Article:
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Vinaigrette

The Vault: A Vinaigrette Case gifted to Miss Miriam Isherwood

Antique jewellery is a window into the past lives of those who came before. This piece from the personal collection of the Kalmar’s is a perfect encapsulation of how these jewels connect us to a different time, place and person.  This item is a vinaigrette case and is layered in both sentiment and purpose. Through the existence of this item, we meet Miss Miriam Isherwood and her aristocratic family whose lives unfolded in the quaint town of Marple, Cheshire. 

Upon first glance, you would be forgiven for mistaking this piece as an item of mourning jewellery, created to mark the bereavement of a loved one. The lock of woven hair and the inscription on the reverse side of the locket are common aesthetic elements of mourning jewels. However, upon further inspection it is evident that this item was gifted with another sentiment in mind for the recipient.  

 

The inscription upon the inside lid gifts us insight into the intended sentiment of the piece. The cursive font is so decorative and neatly done that it is hard to believe that it was engraved by hand. Undoubtedly the work of a master engraver, the length and consistency of the message that has been inscribed upon the lid is truly remarkable. With careful inspection we can read the inscription as follows; 

“To 

Mifs Miriam Isherwood 

By the female monitors of the 

Marple Church Sunday School 

A token of respect for her 

Unwearied exertions in  

Promoting the spirituals 

Temporal welfare of new 

Scholars 17 June 1839” 

 

 

After deciphering the inscription, we begin to understand the circumstance surrounding this jewel and its intended recipient. The beneficiary of the piece was Miriam Isherwood as a token of respect for her work as a Monitor at the Marple Sunday School gifted to her by her colleagues.  

Another element that adds to the sentiment of the piece is the inclusion of plaited hair in the locket compartment. During the Victorian era, of which this piece originates, “hair compartments are to be seen on every kind of jewel from this time” (Hinks, 1975). Hair was a common token to be gifted as a token of friendship and love.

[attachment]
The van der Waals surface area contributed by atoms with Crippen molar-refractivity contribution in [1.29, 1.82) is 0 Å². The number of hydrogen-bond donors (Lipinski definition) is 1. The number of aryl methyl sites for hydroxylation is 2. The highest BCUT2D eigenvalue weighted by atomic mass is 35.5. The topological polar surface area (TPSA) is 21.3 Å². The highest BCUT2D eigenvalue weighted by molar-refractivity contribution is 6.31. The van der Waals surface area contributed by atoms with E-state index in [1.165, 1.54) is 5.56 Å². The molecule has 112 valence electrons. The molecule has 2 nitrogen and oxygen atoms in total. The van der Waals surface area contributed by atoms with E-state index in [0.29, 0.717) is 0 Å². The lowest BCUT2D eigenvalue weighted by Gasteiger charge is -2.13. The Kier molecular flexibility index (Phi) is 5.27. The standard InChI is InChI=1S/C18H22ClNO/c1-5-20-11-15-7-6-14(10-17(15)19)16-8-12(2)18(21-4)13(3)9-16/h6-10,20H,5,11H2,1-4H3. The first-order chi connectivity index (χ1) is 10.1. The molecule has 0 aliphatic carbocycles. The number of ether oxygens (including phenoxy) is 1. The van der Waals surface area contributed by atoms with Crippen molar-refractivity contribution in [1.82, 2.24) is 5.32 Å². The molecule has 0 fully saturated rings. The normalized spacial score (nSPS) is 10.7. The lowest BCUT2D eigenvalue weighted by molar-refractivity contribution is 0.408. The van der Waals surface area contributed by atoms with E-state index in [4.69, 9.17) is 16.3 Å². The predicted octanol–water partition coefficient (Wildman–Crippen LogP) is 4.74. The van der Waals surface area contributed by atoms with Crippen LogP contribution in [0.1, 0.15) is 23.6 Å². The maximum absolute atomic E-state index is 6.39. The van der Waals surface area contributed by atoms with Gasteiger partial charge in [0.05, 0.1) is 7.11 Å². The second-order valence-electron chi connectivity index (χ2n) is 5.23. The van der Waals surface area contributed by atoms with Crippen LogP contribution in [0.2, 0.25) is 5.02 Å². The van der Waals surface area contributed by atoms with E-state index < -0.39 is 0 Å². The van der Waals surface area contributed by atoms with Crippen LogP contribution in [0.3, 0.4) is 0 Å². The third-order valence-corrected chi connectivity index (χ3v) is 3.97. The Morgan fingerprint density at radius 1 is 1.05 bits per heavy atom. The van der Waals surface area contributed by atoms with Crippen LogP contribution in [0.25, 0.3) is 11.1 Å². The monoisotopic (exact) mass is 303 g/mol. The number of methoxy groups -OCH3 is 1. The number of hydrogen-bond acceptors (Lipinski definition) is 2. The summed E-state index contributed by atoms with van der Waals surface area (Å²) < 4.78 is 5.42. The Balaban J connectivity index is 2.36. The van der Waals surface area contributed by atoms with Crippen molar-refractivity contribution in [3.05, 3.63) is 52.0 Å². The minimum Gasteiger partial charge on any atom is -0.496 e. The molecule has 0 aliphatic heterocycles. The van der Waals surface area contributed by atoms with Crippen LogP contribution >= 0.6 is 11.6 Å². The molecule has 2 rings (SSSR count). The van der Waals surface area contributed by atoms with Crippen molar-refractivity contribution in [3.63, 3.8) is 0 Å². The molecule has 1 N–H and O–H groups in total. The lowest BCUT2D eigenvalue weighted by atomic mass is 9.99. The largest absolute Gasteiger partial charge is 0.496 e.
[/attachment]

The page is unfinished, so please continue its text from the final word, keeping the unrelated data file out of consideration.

“There’s different kinds of hair art and there are different purposes; one is for mourning, and then one is for family trees, or friendship keepsakes, so there’s different imagery you’ll see in those things” (Burgess, 2018). 

When we consider the circumstances in which this piece was gifted, it is unlikely that the hair contained in the piece is that of Miriam Isherwood.  This is a fair assumption as the piece is dated 1839 and records show that Miss Miriam Isherwood passed away in 1870.  It is therefore, very unlikely that the gift givers would have had access to Miss Isherwood’s own hair. We can speculate that the hair within the piece was that of the gift givers, the female monitors of Marple Church Sunday School, or perhaps even that of the students which Miriam Isherwood offered spiritual guidance. Although we cannot know for sure, a locket containing the hair of her peers or her students as a sentiment of thanks for her service is likely to fit the occasion for which the piece was gifted.  

The style of hairwork featured in the piece was created using a palette work technique. “Palette work tends to be for jewellery and larger works, and is a technique where you’ll see woven hair in patterns. Clean, flattened hair was woven or mixed with a sap-like material to create a sheet, which was then crafted into shapes that usually goes under glass, or it goes on top of ivory, in jewellery” (Burgess, 2018). Considering the technique, it is possible that the hair enclosed in this piece was that of multiple people that had been worked together in this way.